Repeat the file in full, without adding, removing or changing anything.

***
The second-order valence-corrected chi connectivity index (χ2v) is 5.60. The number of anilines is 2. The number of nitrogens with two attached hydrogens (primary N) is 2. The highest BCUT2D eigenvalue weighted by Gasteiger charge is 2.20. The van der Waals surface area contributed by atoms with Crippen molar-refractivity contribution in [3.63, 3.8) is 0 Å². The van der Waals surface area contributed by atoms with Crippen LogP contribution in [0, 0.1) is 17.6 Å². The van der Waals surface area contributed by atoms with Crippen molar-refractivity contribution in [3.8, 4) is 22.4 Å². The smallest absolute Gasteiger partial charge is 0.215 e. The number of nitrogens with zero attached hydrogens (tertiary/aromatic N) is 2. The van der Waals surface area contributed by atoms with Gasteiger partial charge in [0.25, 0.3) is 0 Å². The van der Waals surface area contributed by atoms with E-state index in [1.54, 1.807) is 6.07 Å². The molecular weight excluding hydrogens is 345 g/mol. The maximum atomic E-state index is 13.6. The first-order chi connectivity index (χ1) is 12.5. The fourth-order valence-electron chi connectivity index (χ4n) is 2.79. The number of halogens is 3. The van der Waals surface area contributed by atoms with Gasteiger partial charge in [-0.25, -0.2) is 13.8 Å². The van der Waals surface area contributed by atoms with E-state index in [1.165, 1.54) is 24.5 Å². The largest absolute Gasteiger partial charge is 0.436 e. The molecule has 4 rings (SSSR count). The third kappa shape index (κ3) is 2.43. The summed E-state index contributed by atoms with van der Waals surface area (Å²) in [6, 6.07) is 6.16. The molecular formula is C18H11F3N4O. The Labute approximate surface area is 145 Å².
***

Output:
The second-order valence-corrected chi connectivity index (χ2v) is 5.60. The number of anilines is 2. The number of nitrogens with two attached hydrogens (primary N) is 2. The highest BCUT2D eigenvalue weighted by Gasteiger charge is 2.20. The van der Waals surface area contributed by atoms with Crippen molar-refractivity contribution in [3.63, 3.8) is 0 Å². The van der Waals surface area contributed by atoms with Crippen LogP contribution in [0, 0.1) is 17.6 Å². The van der Waals surface area contributed by atoms with Crippen molar-refractivity contribution in [3.8, 4) is 22.4 Å². The smallest absolute Gasteiger partial charge is 0.215 e. The number of nitrogens with zero attached hydrogens (tertiary/aromatic N) is 2. The van der Waals surface area contributed by atoms with Gasteiger partial charge in [0.25, 0.3) is 0 Å². The van der Waals surface area contributed by atoms with E-state index in [1.54, 1.807) is 6.07 Å². The molecular weight excluding hydrogens is 345 g/mol. The maximum atomic E-state index is 13.6. The first-order chi connectivity index (χ1) is 12.5. The fourth-order valence-electron chi connectivity index (χ4n) is 2.79. The number of halogens is 3. The van der Waals surface area contributed by atoms with Gasteiger partial charge in [-0.25, -0.2) is 13.8 Å². The van der Waals surface area contributed by atoms with E-state index in [1.165, 1.54) is 24.5 Å². The largest absolute Gasteiger partial charge is 0.436 e. The molecule has 4 rings (SSSR count). The third kappa shape index (κ3) is 2.43. The summed E-state index contributed by atoms with van der Waals surface area (Å²) in [6, 6.07) is 6.16. The molecular formula is C18H11F3N4O. The Labute approximate surface area is 145 Å².